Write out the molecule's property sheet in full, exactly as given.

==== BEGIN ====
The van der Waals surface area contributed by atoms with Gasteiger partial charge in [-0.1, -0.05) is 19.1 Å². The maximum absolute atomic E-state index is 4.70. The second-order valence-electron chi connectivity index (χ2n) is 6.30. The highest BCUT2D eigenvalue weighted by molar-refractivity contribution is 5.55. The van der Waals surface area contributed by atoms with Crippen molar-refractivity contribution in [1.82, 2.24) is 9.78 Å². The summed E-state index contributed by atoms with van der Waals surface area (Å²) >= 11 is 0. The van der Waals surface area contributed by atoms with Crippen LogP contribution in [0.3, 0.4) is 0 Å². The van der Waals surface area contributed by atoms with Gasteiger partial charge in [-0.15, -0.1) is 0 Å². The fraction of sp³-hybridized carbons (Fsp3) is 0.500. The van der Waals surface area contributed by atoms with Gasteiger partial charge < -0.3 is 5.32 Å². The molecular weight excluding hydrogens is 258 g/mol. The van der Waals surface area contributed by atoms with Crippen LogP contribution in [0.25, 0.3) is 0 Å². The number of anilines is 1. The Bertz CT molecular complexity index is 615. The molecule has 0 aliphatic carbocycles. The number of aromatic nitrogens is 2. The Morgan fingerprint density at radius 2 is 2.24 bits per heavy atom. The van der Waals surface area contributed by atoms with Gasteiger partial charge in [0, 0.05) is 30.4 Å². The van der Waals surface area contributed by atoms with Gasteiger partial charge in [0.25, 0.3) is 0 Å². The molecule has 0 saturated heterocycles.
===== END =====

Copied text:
The van der Waals surface area contributed by atoms with Gasteiger partial charge in [-0.1, -0.05) is 19.1 Å². The maximum absolute atomic E-state index is 4.70. The second-order valence-electron chi connectivity index (χ2n) is 6.30. The highest BCUT2D eigenvalue weighted by molar-refractivity contribution is 5.55. The van der Waals surface area contributed by atoms with Crippen molar-refractivity contribution in [1.82, 2.24) is 9.78 Å². The summed E-state index contributed by atoms with van der Waals surface area (Å²) >= 11 is 0. The van der Waals surface area contributed by atoms with Crippen LogP contribution in [0.3, 0.4) is 0 Å². The van der Waals surface area contributed by atoms with Gasteiger partial charge in [-0.15, -0.1) is 0 Å². The fraction of sp³-hybridized carbons (Fsp3) is 0.500. The van der Waals surface area contributed by atoms with Gasteiger partial charge < -0.3 is 5.32 Å². The molecular weight excluding hydrogens is 258 g/mol. The van der Waals surface area contributed by atoms with Crippen LogP contribution in [0.25, 0.3) is 0 Å². The number of anilines is 1. The Bertz CT molecular complexity index is 615. The molecule has 0 aliphatic carbocycles. The number of aromatic nitrogens is 2. The Morgan fingerprint density at radius 2 is 2.24 bits per heavy atom. The van der Waals surface area contributed by atoms with Gasteiger partial charge in [0, 0.05) is 30.4 Å². The van der Waals surface area contributed by atoms with Gasteiger partial charge in [0.25, 0.3) is 0 Å². The molecule has 0 saturated heterocycles.